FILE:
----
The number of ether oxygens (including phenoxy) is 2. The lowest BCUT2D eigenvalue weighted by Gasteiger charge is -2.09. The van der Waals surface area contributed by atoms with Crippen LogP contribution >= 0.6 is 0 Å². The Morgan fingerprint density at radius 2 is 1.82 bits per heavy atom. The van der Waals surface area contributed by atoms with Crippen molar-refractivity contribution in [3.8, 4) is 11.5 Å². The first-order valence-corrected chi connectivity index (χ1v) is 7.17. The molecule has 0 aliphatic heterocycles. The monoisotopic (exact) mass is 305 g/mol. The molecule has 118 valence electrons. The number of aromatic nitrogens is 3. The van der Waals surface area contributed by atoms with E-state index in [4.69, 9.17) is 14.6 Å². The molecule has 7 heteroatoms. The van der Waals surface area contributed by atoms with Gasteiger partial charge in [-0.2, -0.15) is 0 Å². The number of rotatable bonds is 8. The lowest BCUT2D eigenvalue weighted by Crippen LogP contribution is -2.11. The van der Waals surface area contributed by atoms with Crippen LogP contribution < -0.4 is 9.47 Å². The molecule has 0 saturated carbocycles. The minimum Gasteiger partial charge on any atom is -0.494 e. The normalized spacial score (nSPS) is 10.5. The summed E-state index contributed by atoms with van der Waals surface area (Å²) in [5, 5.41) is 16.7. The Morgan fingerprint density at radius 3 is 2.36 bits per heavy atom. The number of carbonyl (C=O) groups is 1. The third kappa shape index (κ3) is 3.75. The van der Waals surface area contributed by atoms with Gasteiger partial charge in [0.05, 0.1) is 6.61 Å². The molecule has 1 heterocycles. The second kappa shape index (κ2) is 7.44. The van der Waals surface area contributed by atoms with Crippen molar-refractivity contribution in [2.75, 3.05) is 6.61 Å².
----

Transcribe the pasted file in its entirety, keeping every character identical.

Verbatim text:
The number of ether oxygens (including phenoxy) is 2. The lowest BCUT2D eigenvalue weighted by Gasteiger charge is -2.09. The van der Waals surface area contributed by atoms with Crippen LogP contribution >= 0.6 is 0 Å². The Morgan fingerprint density at radius 2 is 1.82 bits per heavy atom. The van der Waals surface area contributed by atoms with Crippen molar-refractivity contribution in [3.8, 4) is 11.5 Å². The first-order valence-corrected chi connectivity index (χ1v) is 7.17. The molecule has 0 aliphatic heterocycles. The monoisotopic (exact) mass is 305 g/mol. The molecule has 118 valence electrons. The number of aromatic nitrogens is 3. The van der Waals surface area contributed by atoms with E-state index in [4.69, 9.17) is 14.6 Å². The molecule has 7 heteroatoms. The van der Waals surface area contributed by atoms with Gasteiger partial charge in [-0.2, -0.15) is 0 Å². The number of rotatable bonds is 8. The lowest BCUT2D eigenvalue weighted by Crippen LogP contribution is -2.11. The van der Waals surface area contributed by atoms with Crippen LogP contribution < -0.4 is 9.47 Å². The molecule has 0 saturated carbocycles. The minimum Gasteiger partial charge on any atom is -0.494 e. The normalized spacial score (nSPS) is 10.5. The summed E-state index contributed by atoms with van der Waals surface area (Å²) in [5, 5.41) is 16.7. The Morgan fingerprint density at radius 3 is 2.36 bits per heavy atom. The number of carbonyl (C=O) groups is 1. The third kappa shape index (κ3) is 3.75. The van der Waals surface area contributed by atoms with Gasteiger partial charge in [0.05, 0.1) is 6.61 Å². The molecule has 1 heterocycles. The second kappa shape index (κ2) is 7.44. The van der Waals surface area contributed by atoms with Crippen molar-refractivity contribution in [2.75, 3.05) is 6.61 Å².